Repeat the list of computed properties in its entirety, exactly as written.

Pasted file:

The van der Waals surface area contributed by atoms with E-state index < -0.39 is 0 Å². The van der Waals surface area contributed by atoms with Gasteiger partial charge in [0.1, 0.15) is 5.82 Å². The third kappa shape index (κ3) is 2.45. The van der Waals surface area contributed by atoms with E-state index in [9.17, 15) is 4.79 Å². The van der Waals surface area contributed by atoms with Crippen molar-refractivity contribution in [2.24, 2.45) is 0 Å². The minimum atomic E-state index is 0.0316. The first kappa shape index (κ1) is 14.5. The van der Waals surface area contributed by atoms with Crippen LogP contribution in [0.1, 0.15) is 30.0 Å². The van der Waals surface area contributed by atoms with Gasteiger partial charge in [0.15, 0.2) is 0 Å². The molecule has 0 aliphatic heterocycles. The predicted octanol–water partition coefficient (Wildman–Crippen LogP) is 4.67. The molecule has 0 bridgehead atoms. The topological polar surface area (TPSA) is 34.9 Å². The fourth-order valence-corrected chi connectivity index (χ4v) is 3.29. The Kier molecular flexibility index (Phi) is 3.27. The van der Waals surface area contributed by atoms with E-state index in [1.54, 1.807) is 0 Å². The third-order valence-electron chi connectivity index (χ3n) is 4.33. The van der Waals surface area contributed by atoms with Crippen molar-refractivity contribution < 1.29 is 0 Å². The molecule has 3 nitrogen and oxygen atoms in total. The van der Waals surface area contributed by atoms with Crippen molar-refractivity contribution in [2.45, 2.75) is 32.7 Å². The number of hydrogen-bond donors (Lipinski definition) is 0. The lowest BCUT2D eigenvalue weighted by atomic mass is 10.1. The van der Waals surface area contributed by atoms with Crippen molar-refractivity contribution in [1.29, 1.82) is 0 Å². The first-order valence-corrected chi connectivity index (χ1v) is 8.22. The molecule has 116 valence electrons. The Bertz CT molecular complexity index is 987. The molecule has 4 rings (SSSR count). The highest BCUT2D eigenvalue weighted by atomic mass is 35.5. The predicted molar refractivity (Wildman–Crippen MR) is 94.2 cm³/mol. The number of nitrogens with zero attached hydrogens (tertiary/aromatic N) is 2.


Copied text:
The van der Waals surface area contributed by atoms with E-state index < -0.39 is 0 Å². The van der Waals surface area contributed by atoms with Gasteiger partial charge in [0.1, 0.15) is 5.82 Å². The third kappa shape index (κ3) is 2.45. The van der Waals surface area contributed by atoms with E-state index in [9.17, 15) is 4.79 Å². The van der Waals surface area contributed by atoms with Crippen molar-refractivity contribution in [2.24, 2.45) is 0 Å². The minimum atomic E-state index is 0.0316. The first kappa shape index (κ1) is 14.5. The van der Waals surface area contributed by atoms with Crippen LogP contribution in [0.1, 0.15) is 30.0 Å². The van der Waals surface area contributed by atoms with Gasteiger partial charge in [0.15, 0.2) is 0 Å². The molecule has 0 aliphatic heterocycles. The predicted octanol–water partition coefficient (Wildman–Crippen LogP) is 4.67. The molecule has 0 bridgehead atoms. The topological polar surface area (TPSA) is 34.9 Å². The fourth-order valence-corrected chi connectivity index (χ4v) is 3.29. The Kier molecular flexibility index (Phi) is 3.27. The van der Waals surface area contributed by atoms with E-state index in [1.54, 1.807) is 0 Å². The third-order valence-electron chi connectivity index (χ3n) is 4.33. The van der Waals surface area contributed by atoms with Crippen molar-refractivity contribution < 1.29 is 0 Å². The molecule has 3 nitrogen and oxygen atoms in total. The van der Waals surface area contributed by atoms with Crippen molar-refractivity contribution in [2.45, 2.75) is 32.7 Å². The number of hydrogen-bond donors (Lipinski definition) is 0. The lowest BCUT2D eigenvalue weighted by atomic mass is 10.1. The van der Waals surface area contributed by atoms with Crippen molar-refractivity contribution in [1.29, 1.82) is 0 Å². The first-order valence-corrected chi connectivity index (χ1v) is 8.22. The molecule has 116 valence electrons. The Bertz CT molecular complexity index is 987. The molecule has 4 rings (SSSR count). The highest BCUT2D eigenvalue weighted by atomic mass is 35.5. The predicted molar refractivity (Wildman–Crippen MR) is 94.2 cm³/mol. The number of nitrogens with zero attached hydrogens (tertiary/aromatic N) is 2.